Traveling talk on gerrymandering merges mathematics, politics

Since Steve Dunbar, professor emeritus of the Department of Mathematics at the University of Nebraska–Lincoln, and Kristie Pfabe, professor and department chair of mathematics at Nebraska Wesleyan University, discovered their shared interest in the subject of gerrymandering, they have given a talk to 22 different groups since 2018.

For two years, Steve Dunbar and Kristie Pfabe have been collaborating on a traveling talk about the timely subject of gerrymandering and the ways in which mathematics can be used to address this societal issue and help to eradicate it.

Since Dunbar, professor emeritus of the Department of Mathematics at the University of Nebraska–Lincoln, and Pfabe, professor and department chair of mathematics at Nebraska Wesleyan University, discovered their shared interest in the subject, they have given the talk to 22 different groups, ranging from a 15-minute presentation to a four-week mini-course for adults.

"My hope for the talk is that people will understand what gerrymandering is so that they can speak of it in simple terms to family, friends, and neighbors, and that people will understand that with mathematics and computer science, it is possible both to measure the extent of gerrymandering and to make the redistricting process far more objective," Pfabe said.

Nationwide, there is currently a much greater awareness of the abuses and misuses of the redistricting process, Dunbar said.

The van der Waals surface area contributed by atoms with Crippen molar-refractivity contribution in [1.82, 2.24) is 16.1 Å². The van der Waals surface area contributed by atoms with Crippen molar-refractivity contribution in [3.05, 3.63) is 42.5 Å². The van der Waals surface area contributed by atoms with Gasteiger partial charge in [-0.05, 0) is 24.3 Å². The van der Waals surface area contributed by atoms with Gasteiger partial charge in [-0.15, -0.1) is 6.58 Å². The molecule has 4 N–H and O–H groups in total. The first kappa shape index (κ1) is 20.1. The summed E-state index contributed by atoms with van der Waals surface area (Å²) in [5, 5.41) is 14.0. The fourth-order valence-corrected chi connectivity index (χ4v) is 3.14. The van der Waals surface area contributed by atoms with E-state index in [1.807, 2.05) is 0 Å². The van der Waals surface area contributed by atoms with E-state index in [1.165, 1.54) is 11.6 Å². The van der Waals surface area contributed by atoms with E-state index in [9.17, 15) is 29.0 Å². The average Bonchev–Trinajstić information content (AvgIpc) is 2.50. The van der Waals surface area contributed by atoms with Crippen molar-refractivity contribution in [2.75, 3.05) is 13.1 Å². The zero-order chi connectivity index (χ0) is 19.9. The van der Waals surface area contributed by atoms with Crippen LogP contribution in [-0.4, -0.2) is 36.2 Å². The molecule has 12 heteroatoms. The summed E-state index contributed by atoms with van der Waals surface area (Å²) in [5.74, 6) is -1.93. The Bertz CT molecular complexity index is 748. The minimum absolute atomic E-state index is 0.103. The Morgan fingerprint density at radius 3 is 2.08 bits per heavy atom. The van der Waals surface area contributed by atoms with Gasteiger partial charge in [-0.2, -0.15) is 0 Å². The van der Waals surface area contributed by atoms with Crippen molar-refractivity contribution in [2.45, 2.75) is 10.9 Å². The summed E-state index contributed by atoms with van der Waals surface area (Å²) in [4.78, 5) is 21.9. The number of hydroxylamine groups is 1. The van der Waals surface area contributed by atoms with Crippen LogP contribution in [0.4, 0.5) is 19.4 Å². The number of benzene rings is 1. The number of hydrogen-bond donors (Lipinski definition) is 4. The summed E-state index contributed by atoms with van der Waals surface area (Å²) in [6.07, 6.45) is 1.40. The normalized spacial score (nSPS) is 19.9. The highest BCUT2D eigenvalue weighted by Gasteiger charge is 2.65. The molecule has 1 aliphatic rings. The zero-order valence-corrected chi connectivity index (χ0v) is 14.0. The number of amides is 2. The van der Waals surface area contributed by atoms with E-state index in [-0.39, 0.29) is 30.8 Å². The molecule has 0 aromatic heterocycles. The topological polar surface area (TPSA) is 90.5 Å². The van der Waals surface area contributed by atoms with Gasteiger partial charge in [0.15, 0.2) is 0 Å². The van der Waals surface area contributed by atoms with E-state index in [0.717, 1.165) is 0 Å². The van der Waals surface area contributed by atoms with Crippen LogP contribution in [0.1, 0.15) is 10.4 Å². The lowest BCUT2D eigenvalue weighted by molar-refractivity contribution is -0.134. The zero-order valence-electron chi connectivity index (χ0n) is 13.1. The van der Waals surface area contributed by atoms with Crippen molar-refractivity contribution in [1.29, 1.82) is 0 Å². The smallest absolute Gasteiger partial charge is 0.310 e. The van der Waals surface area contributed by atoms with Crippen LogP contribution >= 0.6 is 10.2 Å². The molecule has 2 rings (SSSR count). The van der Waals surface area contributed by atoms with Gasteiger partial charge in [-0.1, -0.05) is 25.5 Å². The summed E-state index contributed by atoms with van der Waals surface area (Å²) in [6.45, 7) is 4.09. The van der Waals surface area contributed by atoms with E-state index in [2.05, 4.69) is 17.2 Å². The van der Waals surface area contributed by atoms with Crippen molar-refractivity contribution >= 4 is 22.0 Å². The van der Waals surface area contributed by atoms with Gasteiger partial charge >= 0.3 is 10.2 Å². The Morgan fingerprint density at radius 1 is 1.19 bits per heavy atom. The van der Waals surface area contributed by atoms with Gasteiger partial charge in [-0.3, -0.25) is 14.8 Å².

"This is partly due to some high-profile gerrymandering court cases in Pennsylvania, North Carolina, and Maryland, and partly due to the fact that mathematicians, data scientists, political scientists, citizens, and advocacy groups have some new tools to uncover gerrymandering practices. As a result of both trends, in 2018 and 2020, Colorado, Michigan, Missouri, and Virginia have passed laws and constitutional amendments to put redistricting in the hands of non-partisan redistricting commissions, joining Arizona and California," Dunbar said.

Dunbar cited his interest in the intersection of mathematics and politics—probability theory (specifically the Markov Chain Monte Carlo method) and learning about graph theory and working with large data—as his inroad to the subject of gerrymandering.

"I've always had an interest in the applications of mathematics to biology, economics, and political science," Dunbar said, "so I was intrigued by mathematicians getting involved in a political issue and bringing some mathematical tools and viewpoints to the redistricting process."

Pfabe's interest in gerrymandering comes from her broader concern about voter suppression. She wrote an article for the Lincoln Journal Star against a voter ID bill and twice testified before the Nebraska Unicameral's Committee on Government, Military and Veterans' Affairs on such legislation.